Violence is a uniquely effective tool for protestors to gain attention and traction, things that are essential to affect change. Protest violence intends to create chaos so detrimental to the government, be it in terms of cost, global image, or even internal goals of peace and security, that it forces legislators to pay attention and listen to the demands of the protestors — this scale of detriment is virtually impossible with peaceful protest. It creates the sense of doom, gloom, and gravity that the issue warrants; in the case of the BLM movement the systemic oppression of Black people. If no action is taken to solve the issue of systemic racism, not just a superficial solution but one that attacks the problem at its roots, and the result of this inaction is the disproportionate death and poverty of people of colour, things that have been talked about over and over again, it is not at all unfair for them to cause harm to the establishment that fails to support them. If the said establishment has any semblance of rationality, it would move towards working on uplifting the oppressed instead of incurring losses and endangering livelihoods. This is clear in the French government’s response to the violent protests against the police violence and security bill earlier this month. The trade-off seems unquestionable.

Unfortunately, we do not live in a rational world. It is irrational to be racist, for racism stems from ignorance. It is irrational to deny an entire section of your population equality even from a purely economic standpoint, as it is to allow them to disrupt governance. Yet all of the above behaviours do not just exist, but are prevalent in “modern” society.  

This extremely harmful ignorance and irrationality has led to the classification of these protestors as “nuisances” and “criminals”, creating strong counteractive narratives to the one of equality that the violent protests demand. This then creates a pattern of cyclical violence, that, make no mistake, was started by the state’s negligence of an entire community. But this, because of the very issue being fought against, leads to the protestors being blamed and vilified. This then puts inactive allies and self-identified non-stakeholders off supporting the core cause of the protests. Because legislative change requires popular vote, the scales are further off balance than they already were.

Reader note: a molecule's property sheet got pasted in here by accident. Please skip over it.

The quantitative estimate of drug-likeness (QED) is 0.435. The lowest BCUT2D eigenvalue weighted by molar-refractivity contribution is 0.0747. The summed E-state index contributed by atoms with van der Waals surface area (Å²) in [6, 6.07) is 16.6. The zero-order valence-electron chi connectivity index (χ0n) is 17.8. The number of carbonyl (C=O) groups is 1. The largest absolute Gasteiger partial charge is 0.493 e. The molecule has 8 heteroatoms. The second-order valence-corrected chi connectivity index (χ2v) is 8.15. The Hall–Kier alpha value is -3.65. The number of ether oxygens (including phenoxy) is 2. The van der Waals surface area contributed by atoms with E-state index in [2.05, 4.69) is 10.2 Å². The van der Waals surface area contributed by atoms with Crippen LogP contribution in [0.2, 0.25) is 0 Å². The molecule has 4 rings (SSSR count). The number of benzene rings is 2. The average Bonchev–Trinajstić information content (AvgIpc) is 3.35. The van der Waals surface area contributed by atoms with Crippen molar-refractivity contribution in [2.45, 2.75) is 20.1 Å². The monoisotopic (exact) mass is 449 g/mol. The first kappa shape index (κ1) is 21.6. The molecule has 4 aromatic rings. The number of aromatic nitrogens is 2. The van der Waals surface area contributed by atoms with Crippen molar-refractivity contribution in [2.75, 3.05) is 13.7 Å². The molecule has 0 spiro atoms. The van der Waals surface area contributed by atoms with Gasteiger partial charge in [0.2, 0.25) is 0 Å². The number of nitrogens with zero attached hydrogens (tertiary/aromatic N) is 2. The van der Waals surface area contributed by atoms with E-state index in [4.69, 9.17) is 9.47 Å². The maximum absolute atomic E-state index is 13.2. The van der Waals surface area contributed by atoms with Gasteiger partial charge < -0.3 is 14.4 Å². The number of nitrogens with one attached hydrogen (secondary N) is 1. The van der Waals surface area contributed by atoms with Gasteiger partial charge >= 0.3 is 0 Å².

Many scholars in protest politics agree that historically, violent protests have brought to attention the urgency of an issue, and are an integral part of the success of protest movements in affecting massive societal and legislative change. However, it is a dangerous tool to play with because of this irrational demonisation and vilification of protestors. So, from that one could assume that a combination of peaceful and violent protesting is essential to achieve effective change.The next time you find a protest group blocking a road and stopping you from getting places, or rioting on the streets, remember that these are people that are 10 times more frustrated than you are at an establishment that fails to do its job. So instead of cursing at them or complaining about how they have ruined your day, reflect on the issue and join in any capacity you can, the fight against injustice.